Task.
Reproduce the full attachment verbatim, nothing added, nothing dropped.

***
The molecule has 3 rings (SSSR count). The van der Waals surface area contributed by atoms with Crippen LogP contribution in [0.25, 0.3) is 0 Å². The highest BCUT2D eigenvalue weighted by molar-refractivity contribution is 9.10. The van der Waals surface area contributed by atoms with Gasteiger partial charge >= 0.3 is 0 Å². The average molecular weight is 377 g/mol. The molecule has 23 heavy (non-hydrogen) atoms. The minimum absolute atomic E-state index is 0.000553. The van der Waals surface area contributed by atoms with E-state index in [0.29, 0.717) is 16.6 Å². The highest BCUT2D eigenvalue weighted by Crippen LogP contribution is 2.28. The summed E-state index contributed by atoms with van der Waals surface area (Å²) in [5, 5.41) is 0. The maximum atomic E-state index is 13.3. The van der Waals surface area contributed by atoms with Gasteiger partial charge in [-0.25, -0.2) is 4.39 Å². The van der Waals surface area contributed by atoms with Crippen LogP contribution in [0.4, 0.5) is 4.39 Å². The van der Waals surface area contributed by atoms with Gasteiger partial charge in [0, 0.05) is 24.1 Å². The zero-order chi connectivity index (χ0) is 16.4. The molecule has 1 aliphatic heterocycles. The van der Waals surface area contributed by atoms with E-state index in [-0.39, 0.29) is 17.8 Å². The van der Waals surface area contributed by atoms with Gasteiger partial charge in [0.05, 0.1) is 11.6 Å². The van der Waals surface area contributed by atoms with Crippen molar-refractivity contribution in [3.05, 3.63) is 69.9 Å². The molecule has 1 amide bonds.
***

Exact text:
The molecule has 3 rings (SSSR count). The van der Waals surface area contributed by atoms with Crippen LogP contribution in [0.25, 0.3) is 0 Å². The highest BCUT2D eigenvalue weighted by molar-refractivity contribution is 9.10. The van der Waals surface area contributed by atoms with Gasteiger partial charge >= 0.3 is 0 Å². The average molecular weight is 377 g/mol. The molecule has 23 heavy (non-hydrogen) atoms. The minimum absolute atomic E-state index is 0.000553. The van der Waals surface area contributed by atoms with E-state index in [0.29, 0.717) is 16.6 Å². The highest BCUT2D eigenvalue weighted by Crippen LogP contribution is 2.28. The summed E-state index contributed by atoms with van der Waals surface area (Å²) in [5, 5.41) is 0. The maximum atomic E-state index is 13.3. The van der Waals surface area contributed by atoms with Gasteiger partial charge in [-0.25, -0.2) is 4.39 Å². The van der Waals surface area contributed by atoms with Crippen LogP contribution in [0.4, 0.5) is 4.39 Å². The van der Waals surface area contributed by atoms with Gasteiger partial charge in [0, 0.05) is 24.1 Å². The zero-order chi connectivity index (χ0) is 16.4. The molecule has 1 aliphatic heterocycles. The van der Waals surface area contributed by atoms with E-state index in [-0.39, 0.29) is 17.8 Å². The van der Waals surface area contributed by atoms with Gasteiger partial charge in [0.05, 0.1) is 11.6 Å². The van der Waals surface area contributed by atoms with Crippen molar-refractivity contribution in [3.05, 3.63) is 69.9 Å². The molecule has 1 amide bonds.